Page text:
Which isn't to say I haven't tried them out at all. I've dipped into three of the little sample vials so far. I used the De Atramentis Document Red to do my next Morning Pages session--carefully, avoiding spills and stained fingers as much as possible, because that whole Document line of inks is waterproof. (I had to work hard with soap and water to get it off the pen's nib when I wanted to change colors.) The next day's Morning Pages were done with the Jacques Herbin Caroube de Chypre 1670, a lovely red-brown--not very much less red than the Document Red, now that I come to compare them. I didn't actually realize that the 1670 line is all shimmer inks--I didn't notice the flecks of gold in the bottle, and I hadn't read up on the ink until just now--so I didn't shake the bottle before filling my pen. That might be why no significant shimmer made its way onto those three pages.
I darn well did notice that the Robert Oster Morning Shine was a shimmer ink--teal with silver flecks. I used it to write a handful of Postcards To Voters. You can see how that worked out in the accompanying picture. Despite shaking the ink bottle and occasionally rotating my pen, I still managed to get some shimmer clumps, such that none showed up on the page, and then the pen clogged, and then once I cleared the clog I got a bunch of flecks at once. (That's pretty much me with shimmer inks, no matter whose. I have a love-hate relationship with shimmer inks.) Things smoothed out after a while, though. I'll be writing another batch of postcards with that ink soon enough.
Postcards To Voters is one of the political actions I can take when I don't have the wherewithal for political action. It's perfect for a low-energy introvert. I sit at my desk and play with my fountain pen inks, and, not long after, a handful of people get postcards in the mail reminding them to make their voices heard. The pictured postcards were part of a Florida Vote-By-Mail campaign, specifically for Osceola County, whose purpose is twofold: a general GOTV campaign to get more Democrats ready to turn in their ballots, and a specific push to make sure more Democrats are aware of the vote-by-mail option and are taking advantage of it.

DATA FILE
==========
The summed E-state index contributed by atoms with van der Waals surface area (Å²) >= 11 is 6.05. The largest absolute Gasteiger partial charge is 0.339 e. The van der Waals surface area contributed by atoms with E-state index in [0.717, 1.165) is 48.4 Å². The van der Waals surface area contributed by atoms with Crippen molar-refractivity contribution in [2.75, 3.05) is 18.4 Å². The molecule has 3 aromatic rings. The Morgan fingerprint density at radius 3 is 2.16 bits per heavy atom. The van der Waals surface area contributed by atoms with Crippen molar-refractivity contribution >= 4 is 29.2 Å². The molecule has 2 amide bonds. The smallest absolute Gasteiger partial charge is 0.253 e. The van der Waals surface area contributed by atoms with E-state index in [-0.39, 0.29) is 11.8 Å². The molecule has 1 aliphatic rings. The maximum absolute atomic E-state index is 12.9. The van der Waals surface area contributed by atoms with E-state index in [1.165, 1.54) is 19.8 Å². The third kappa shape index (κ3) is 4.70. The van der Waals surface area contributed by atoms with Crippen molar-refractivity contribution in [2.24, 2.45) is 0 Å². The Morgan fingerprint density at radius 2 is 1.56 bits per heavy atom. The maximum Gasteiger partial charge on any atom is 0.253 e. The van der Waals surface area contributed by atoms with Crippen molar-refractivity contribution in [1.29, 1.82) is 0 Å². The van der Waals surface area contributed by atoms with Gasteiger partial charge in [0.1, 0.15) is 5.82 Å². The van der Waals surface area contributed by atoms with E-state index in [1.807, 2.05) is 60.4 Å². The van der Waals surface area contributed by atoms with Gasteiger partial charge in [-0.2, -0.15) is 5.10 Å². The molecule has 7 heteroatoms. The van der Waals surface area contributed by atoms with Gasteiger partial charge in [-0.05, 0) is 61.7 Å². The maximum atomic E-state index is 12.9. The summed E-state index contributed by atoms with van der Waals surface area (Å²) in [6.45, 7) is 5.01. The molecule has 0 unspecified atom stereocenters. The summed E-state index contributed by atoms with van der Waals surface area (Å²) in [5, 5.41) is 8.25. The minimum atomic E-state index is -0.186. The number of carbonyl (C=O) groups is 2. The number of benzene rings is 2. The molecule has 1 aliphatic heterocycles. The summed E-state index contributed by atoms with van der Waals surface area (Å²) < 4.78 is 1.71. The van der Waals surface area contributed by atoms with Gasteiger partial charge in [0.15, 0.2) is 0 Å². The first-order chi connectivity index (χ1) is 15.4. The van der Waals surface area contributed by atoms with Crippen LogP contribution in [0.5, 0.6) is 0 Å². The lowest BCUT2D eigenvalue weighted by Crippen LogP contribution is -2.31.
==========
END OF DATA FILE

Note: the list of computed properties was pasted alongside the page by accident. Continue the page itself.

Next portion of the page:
Yes, Postcards To Voters absolutely is partisan. In general elections, their campaigns support the Domecratic candidate; in Democratic primaries, they support the more progressive candidate. If any hypothetical reader has a problem with that, I can't help you. I'm not going to pretend that at this point in time that there's some moral equivalence between the two major U.S. parties. I'm not going to pretend that the Republican party has not unequivocally positioned itself as the party of voter suppression, white supremacy, "bathroom bills" pushing trans people out of public spaces, attacks on queer rights and women's rights and reproductive rights and health care rights, corporate interests over individual life and health and well-being, stochastic terrorism, and police violence against people of color.
I'm not here to make you, hypothetical Republican voter inexplicably reading my blog, feel better about voting Republican. You know what you're supporting. Either make your own peace with that or stop doing it.
No, what I'm here to do is 1. play with fountain pen ink, and 2. advocate for the small but meaningful and highly accessible anti-racist, pro-social-justice act that is Postcards To (Democratic) Voters. Having done those things, I count today a small but meaningful success.
And now I'm off to pick up this week's CSA veggies. The end.
because silence is not a solution
I'm sorry. I've been part of the problem.
I've been angry--furious--but feeling so helpless because it's like every goddamn week someone gets murdered by the police for the "crime" of existing in public while black and people rightly protesting this are being met with excessive police force and there are white assholes destroying shit under cover of the protests because while it is a FACT that "a riot is the language of the unheard" (thank you MLK) it's so goddamn easy for malign actors to coopt riot conditions to do shit like burn down bookstores and then yell "but antifa did it" and, what the hell, does anyone really need me to explain why I'm feeling angry and helpless? Seriously?
And I've been thinking, "I'm a writer, I should goddamn write something, what else am I here for?" But then I think, "I'm a fucking privileged well-off cis white woman, who am I to speak?" And then I think, "Well, leverage the shit out of your privilege and SAY SOMETHING," and then I think, "What the fuck can I say that doesn't sound like cheap token virtue-signalling performative hashtag so-called allyship?"